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Living, as we do, within the digital age, aptitudes such as digital literacy and technological fluency have become intrinsically linked to personal and professional success.



Living, as we do, within the digital age, aptitudes such as digital literacy and technological fluency have become intrinsically linked to personal and professional success. Moreover, these aptitudes comprise some of the most widely cited cross-curricular skillsets with the ability to guide academic development in other areas of study. Computing has particular links with mathematics, science and design and technology, and provides insights into both natural and artificial systems as well as skills that are easily transferable into these curricular spheres.

The core of computing is computer science, an exciting overarching topic which teaches the principles of information and computation, how digital systems work and how to put this knowledge to use through programming. Building on this knowledge and understanding, students are equipped to use information technology practically in order to create programs, digital systems, as well as a range of visual content that would appeal to those with a creative flair.


The National Curriculum

Key Stage 3 (Years 7-9)

The content of our Key Stage 3 syllabus presents a bespoke, engaging selection of activities that not only promote the attainment of high-level digital literacy skills, but also an appreciation of the impact of technology within society. The curriculum features a variety of theoretical and practical technological interactions that hope to enthuse our pupils towards an excitement for the analytical sciences.

Year 7 students study the importance of using technology safely, specifically personal online safety, both in terms of safeguarding and protecting their data. Pupils then complete units of work on computer components, Kodu programming and data handling.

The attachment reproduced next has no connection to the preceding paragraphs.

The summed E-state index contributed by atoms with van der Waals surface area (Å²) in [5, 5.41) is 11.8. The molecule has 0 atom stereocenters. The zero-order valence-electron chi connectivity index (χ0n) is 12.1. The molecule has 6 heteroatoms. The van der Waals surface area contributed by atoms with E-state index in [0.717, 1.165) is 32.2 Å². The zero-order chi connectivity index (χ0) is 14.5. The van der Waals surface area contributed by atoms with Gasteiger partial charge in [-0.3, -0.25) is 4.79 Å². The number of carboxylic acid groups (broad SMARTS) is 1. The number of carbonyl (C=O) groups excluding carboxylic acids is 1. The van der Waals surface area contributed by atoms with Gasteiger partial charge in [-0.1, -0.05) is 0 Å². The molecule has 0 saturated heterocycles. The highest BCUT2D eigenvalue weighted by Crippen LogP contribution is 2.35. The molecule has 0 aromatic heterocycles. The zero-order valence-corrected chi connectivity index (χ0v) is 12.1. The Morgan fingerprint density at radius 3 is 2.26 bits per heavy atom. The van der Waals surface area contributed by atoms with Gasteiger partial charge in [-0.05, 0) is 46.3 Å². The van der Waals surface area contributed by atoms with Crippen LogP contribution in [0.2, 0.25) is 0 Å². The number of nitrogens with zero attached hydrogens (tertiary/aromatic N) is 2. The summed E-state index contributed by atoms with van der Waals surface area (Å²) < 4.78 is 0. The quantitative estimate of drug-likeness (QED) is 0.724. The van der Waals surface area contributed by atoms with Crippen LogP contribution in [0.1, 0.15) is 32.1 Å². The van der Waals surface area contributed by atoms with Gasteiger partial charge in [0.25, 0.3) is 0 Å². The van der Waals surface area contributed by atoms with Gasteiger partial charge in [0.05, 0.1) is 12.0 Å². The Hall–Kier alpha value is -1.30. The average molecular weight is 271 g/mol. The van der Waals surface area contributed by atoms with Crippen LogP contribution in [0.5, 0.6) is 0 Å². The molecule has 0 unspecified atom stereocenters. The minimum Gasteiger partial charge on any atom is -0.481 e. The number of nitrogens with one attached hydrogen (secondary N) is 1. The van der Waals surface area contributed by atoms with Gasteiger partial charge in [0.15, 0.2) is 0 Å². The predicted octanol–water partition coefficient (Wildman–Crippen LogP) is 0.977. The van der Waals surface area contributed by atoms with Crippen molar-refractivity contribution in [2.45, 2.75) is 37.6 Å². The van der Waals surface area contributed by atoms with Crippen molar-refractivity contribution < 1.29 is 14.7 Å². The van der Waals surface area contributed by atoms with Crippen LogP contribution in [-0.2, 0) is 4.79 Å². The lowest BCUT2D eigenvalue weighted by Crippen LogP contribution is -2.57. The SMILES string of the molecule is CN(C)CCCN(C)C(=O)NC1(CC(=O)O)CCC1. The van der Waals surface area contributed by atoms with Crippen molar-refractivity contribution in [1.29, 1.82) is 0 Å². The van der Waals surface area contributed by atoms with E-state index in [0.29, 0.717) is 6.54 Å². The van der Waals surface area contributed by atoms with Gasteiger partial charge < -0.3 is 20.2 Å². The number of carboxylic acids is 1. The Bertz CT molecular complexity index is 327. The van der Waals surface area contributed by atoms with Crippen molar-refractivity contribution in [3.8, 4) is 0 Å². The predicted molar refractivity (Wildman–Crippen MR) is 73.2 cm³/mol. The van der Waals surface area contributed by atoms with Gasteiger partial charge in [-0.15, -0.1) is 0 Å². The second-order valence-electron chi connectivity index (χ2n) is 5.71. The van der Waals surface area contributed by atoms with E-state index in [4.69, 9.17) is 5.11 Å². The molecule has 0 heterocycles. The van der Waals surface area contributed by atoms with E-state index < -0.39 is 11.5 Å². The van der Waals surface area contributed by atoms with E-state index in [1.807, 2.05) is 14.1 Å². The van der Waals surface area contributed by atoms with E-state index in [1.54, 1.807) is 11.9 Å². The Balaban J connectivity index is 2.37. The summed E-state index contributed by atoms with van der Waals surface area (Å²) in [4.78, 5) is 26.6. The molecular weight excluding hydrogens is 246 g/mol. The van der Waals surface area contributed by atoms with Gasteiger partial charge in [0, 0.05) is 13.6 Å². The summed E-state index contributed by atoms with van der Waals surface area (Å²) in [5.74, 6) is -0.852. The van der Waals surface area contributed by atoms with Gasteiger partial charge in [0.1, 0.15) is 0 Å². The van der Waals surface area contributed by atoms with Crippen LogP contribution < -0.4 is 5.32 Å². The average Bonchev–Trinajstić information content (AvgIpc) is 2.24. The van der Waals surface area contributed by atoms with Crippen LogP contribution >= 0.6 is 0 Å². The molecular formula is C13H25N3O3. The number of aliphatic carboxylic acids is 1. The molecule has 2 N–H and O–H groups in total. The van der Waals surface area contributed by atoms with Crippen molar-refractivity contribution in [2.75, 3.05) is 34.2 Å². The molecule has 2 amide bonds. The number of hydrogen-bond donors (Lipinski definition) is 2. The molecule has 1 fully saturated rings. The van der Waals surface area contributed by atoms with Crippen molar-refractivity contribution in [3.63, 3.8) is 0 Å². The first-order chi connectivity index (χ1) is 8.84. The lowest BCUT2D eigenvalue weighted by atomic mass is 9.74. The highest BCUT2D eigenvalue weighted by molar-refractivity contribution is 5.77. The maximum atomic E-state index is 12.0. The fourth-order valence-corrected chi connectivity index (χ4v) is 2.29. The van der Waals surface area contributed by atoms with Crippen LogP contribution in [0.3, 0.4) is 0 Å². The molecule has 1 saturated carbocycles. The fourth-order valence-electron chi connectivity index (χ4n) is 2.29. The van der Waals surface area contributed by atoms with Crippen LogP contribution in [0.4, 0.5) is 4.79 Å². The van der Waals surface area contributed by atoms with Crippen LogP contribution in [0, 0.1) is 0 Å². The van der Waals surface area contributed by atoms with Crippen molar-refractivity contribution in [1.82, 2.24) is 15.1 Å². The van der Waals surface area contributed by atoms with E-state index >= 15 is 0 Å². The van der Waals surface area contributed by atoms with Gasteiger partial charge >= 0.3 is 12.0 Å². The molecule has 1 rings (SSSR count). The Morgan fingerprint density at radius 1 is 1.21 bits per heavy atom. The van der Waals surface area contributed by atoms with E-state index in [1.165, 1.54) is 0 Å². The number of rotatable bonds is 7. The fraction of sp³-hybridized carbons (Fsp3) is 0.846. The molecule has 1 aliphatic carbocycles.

Year 8 students find out how to search for information effectively and efficiently online using Boolean logic, as well as Python programming and units on audio visual editing and 3D design.

Year 9 students learn in more detail about computational thinking and website construction using HTML, as well as the impact ICT has on individuals and society as a whole.


During Years 7-9 pupils develop some basic database and spreadsheet competencies that develop logical thinking and planning skills. They also focus on elements of high-quality graphic design and develop their skills in information literacy. This involves consideration of different sources of information, search techniques, understanding the credibility of different sources and the importance of respecting intellectual property. Analytical and problem-solving skills are developed throughout the Computer Science curriculum with a focus on the fundamentals of programming using a number of different coding languages. All pupils develop their skills in using the standard applications forming part of the Microsoft Office software suite – Word, Excel, Powerpoint, Sway and Access.


Pupils are assessed against National Curriculum standards at the end of each unit of work (typically four or five times a year). For some units this is based on a final summative piece of work for the unit; for others it is based on the work they have done throughout the unit. Pupils are also given an end-of-year assessment based on an extended practical task completed during the Summer Term. Homework is set once a week due to its on-going nature.

Additional educational experiences

  • Pupils are encouraged to use ICT and Computer Science facilities to produce and present work for other subjects. The Computer Science room is available for this every lunchtime.
  • Pupils are given regular opportunities to present their work to an outside audience, for example in the Eisteddfod or in competitions that involve using ICT and Computer Science.
  • The Robotics club runs within the school week, and offers an outstanding opportunity for pupils to apply within a mechanical, competitive and sociable setting.



Depending on the preference indicated by our Year 9 cohort during their options process, we offer a selection of two possible choices within our GCSE offering.



This course is designed specifically for pupils who are interested in gaining superior computer-based skills and who wish to develop digital skills relevant to a wide range of employment options without the need to indulge in coding. The subject offers insight into an exciting array of topics, including:

  • An in-depth consideration of digital devices, their relevant advantages and disadvantages, as well as selection of suitable devices based on context
  • Networking and online services skills development, including topologies, standards and communications infrastructure, alongside web-based competencies such as source evaluation and searching skills.